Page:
The Bats of Glen Cove

The Bats of Glen Cove

The Bats of Glen Cove

Apparently Glen Cove Elementary School has been the home of a colony bats for a number of years.  At our Back-to-School Night on September 5, 2013, students and parents observed a large number of bats leaving the top of the tower in the A pod building.  The colonies live in the space between the blue sheet metal roof and the roofing structure.  This area is separate from the passive air cooling system and the air conditioning ducts.  The bats have no connection with the classrooms or students.  Guano, the term for bat feces is not in contact with students or staff.  Concerns about this were expressed to the local media, TV stations, and the health department.  To confirm the safety of the rooms, a thorough inspection by our maintenance department and then by a firm (Forensic Analytical Consulting Services) specializing in environmental hazards.  Cal-OSHA also did an amazingly thorough analysis of the air quality in the rooms.  All inspections confirmed the safety of our school.

 

The health concern is the association between bat guano and bird droppings and an illness known as histoplasmosis, an infectious disease caused by inhaling spores of a fungus called Histoplasma capsulatum.  Most people exposed to the spores have no symptoms.  Some people develop flu like symptoms.  For those with lung problems it can (rarely) cause severe illness.   Histoplasmosis apparently is not a concern in the dry climates of Northern California. The fungus needs a hot moist climate such as the south.  99% of all cases are from the Mississippi and Ohio River Valleys.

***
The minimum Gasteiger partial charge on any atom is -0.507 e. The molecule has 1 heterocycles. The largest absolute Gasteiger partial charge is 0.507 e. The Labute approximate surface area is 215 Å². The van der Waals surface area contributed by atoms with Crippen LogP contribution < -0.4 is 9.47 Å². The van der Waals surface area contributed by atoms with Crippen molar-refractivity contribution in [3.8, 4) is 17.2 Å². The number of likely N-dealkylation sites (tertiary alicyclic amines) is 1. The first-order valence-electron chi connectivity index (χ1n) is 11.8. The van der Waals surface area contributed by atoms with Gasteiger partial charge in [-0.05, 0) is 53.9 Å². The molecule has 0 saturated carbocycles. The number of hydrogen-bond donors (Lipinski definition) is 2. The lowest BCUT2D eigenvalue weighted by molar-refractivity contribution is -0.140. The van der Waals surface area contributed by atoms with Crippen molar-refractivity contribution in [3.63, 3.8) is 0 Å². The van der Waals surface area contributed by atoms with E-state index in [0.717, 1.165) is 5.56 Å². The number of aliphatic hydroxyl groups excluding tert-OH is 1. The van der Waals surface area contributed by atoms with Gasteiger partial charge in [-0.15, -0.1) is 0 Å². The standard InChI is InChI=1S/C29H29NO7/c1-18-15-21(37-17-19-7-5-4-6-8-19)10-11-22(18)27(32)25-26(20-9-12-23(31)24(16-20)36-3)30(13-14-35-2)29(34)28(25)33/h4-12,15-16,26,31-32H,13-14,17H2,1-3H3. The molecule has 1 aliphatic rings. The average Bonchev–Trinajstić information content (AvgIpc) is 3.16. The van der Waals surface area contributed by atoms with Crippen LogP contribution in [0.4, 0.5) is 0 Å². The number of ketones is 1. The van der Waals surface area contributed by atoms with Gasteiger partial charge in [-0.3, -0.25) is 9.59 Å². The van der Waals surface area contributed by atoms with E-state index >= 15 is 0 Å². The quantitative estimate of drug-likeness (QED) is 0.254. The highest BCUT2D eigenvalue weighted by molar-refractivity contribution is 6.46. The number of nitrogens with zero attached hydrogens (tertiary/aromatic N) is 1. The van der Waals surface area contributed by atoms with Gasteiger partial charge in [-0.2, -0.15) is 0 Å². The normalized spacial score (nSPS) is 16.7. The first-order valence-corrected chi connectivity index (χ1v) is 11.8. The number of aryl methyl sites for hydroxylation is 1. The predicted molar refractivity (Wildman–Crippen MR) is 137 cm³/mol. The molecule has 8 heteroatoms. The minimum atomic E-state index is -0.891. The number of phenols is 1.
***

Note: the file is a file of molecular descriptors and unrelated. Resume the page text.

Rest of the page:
Our students and community are naturally curious about our tenants.  To that end we held a bat night on September 24th with a presenter, Corky Quirk from NorCalBats. The species of bat we have is the Mexican Free-tailed bat (Tadarida brasiliensis).  However, in our observations of the bats as they exited the towers, there were larger species mixed with group.  This apparently is common with bat species.   Students and parents saw live specimens of bats particularly the Mexican Free-tailed bat.  Pictures are included in this web posting of Mrs. Quick’s presentation.  There is also a video of the evening from the school and a short sample of the video below on this web page.

 

Information about Bats and Mexican Free-tailed Bats

 

Bats are a mammal meaning they have warm blood, have live birth, nurse their young, and have fur.  They are the only mammal that truly flies without an airplane.  The bones of the bat’s wing are comparable to the arm and hands of a human.  There are two groups of bats – megabats and microbats.  The Mexican Free-tailed bat is a microbat.  There are no species of megabats in North America. The Mexican Free-tailed bat as with all microbats eats insects.  At Glen Cove there used to be swarms of yellow-jacket wasps feeding off the aphids that were attacking the poplar trees. Students were often stung.  We put out traps for them and killed quarts of them daily but did not make an impact in their numbers.  For the past five or so years these pests have disappeared.  The poplars are free of aphids and we have put away our Calamine lotion as there are no mosquitos biting our delightful children.  Bats can see but mostly rely on echolocation to get around at night and to catch food.  The volume of insects a bat can eat is truly remarkable (3000 mosquitoes a night or its entire body weight in insects each evening).  You would not do well as an insect at Glen Cove.